The United States Initiative

Throughout 1969 the United States sought a framework for an agreed settlement through bilateral talks with the Soviet Union and in the multilateral channel of the Four Power talks, as well as through continuing consultation with Israel, Jordan and the U.A.R. We sought to work out common guidelines which Ambassador Gunnar Jarring, the U.N. Secretary General's Special Representative, could use as a catalyst for talks between the parties.

By May of 1970 these efforts were stalled. And while they had proceeded, the intensity of the conflict had again reached the critical level. Fighting was taking place daily along the Suez Canal. In retaliation, Israeli air power had reached deep into Egypt. Fedayeen attacks had provoked serious incidents on the ceasefire lines between Israel and Jordan, Lebanon and Syria. The Soviet Union had taken steps to alter the military balance in the U.A.R.'s favor. Forces opposed to any kind of settlement were increasingly assertive in many Arab countries.

Obviously, the situation was once again about to go out of control. A new approach in the search for a settlement was urgently required.

Our experience over the past year had convinced us that no serious movement toward peace was possible unless the parties to the conflict themselves came to grips with the issues between them.

On June 19, therefore, the United States launched an initiative to get both sides to re-establish the ceasefire; observe a military standstill in an agreed zone on both sides of the Israel-U.A.R. ceasefire line; agree on a set of principles as the basic starting point for Arab-Israeli talks under the auspices of Ambassador Jarring.

The essence of this proposal was described by Secretary Rogers publicly on June 25 as a major political initiative "to encourage the parties to stop shooting and start talking." The U.A.R., Jordan and Israel accepted the proposal, as did the Soviet Union. Our initiative produced significant results:

It halted the bloodshed along the ceasefire line, and thereby helped reduce national passions to a level more conducive to sober consideration of a political settlement.

It obtained, for the first time, agreement by Israel, Jordan and the U.A.R. to seek "a just and lasting peace between them based on (l) mutual acknowledgment by the United Arab Republic, Jordan and Israel of each other's sovereignty, territorial integrity and political independence, and (2) Israeli withdrawal from territories occupied in the 1967 conflict, both in accordance with" the U.N. Security Council Resolution of November 22, 1967.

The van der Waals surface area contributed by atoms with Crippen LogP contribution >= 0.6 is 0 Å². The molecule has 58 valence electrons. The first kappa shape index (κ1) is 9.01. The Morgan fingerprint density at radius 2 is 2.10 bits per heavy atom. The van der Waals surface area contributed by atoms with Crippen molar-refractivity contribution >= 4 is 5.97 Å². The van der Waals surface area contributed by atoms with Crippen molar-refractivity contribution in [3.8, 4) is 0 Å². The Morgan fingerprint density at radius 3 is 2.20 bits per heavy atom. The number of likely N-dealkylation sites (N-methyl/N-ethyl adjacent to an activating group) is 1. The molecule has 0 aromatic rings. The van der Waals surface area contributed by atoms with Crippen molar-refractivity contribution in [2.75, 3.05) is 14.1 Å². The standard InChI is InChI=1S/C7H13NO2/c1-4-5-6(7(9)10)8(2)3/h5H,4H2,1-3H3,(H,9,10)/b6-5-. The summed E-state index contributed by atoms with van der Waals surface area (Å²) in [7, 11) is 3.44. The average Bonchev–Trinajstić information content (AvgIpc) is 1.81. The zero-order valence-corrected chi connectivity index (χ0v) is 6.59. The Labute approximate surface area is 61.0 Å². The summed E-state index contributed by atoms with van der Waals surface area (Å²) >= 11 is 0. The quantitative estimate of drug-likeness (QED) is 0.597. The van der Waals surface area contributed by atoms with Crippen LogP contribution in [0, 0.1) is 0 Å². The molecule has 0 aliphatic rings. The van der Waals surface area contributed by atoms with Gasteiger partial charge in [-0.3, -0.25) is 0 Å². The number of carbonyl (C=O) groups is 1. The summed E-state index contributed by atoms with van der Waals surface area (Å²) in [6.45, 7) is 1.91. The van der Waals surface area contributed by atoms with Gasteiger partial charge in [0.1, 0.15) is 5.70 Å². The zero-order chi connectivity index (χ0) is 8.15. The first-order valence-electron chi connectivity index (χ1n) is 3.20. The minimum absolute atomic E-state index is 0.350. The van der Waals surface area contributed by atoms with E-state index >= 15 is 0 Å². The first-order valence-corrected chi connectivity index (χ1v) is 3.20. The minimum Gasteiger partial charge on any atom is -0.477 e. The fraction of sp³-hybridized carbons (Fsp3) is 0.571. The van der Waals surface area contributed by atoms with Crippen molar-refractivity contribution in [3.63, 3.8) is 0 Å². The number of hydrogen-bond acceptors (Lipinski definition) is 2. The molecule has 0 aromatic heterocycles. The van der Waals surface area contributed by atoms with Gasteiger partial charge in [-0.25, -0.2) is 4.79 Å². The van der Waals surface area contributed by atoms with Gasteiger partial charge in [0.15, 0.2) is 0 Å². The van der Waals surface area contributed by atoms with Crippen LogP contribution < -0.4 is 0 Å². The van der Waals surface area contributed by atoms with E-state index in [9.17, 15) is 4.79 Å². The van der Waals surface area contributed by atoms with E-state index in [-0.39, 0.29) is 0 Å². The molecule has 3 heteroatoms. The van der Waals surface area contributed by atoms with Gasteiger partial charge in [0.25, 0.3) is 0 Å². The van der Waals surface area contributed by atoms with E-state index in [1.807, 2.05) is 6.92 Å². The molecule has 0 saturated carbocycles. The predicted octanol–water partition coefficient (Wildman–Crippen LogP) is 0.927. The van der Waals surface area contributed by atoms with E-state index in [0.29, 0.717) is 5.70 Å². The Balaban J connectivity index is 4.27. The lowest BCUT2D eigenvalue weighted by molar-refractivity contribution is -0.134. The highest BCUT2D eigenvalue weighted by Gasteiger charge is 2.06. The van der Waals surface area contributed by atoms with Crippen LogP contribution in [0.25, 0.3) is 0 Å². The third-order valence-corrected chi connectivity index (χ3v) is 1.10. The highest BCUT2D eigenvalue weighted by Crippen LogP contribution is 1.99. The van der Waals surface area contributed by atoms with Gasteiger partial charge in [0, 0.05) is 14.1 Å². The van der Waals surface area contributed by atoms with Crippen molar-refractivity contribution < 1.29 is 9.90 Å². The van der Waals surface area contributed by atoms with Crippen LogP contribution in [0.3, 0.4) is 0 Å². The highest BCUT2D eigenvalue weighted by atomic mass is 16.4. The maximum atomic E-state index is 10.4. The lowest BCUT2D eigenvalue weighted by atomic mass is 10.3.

However, the ultimate goal of our initiative, a serious peace negotiation, did not follow immediately. For the Soviet and Egyptian buildup of military forces along the Suez Canal continued after the ceasefire went into effect on August 7, in violation of the agreement for a military standstill. The fragile opening toward peace was further endangered in early September by the actions of Palestinian groups which attempted to force the government of Jordan to withdraw from the effort to reach a settlement.

The situation in Jordan deteriorated into open conflict, and the subsequent intervention of armored forces from Syria created the gravest threat to world peace since this administration came into office.

More was at stake than Jordanian policy. As always with dangers avoided, it is not easy in retrospect to demonstrate how close to greater dangers the world really came. But the prospect which threatened can be described: If Jordan had succumbed to either internal subversion or external aggression, the danger of another full-scale Middle East war would have been at hand. With the Soviet Union so deeply involved in the military operations of the U.A.R., and with firm U.S. support for the survival of Israel, the risk of great-power confrontation would have been real indeed.

The United States had no responsible choice but to prevent events from running away with the ability to control them. We took a firm stand against the Syrian intervention. We acted to stabilize but not to threaten, to discourage irresponsibility without accelerating the momentum of crisis.

The Syrians withdrew, the government of Jordan re-established order and a fragile agreement was reached on the future role of the organized Palestinians.

This sobering experience should demonstrate to all the parties involved the extreme volatility of the present state of affairs. The entire world has seen how precarious is the balance and how great the danger in the Middle East.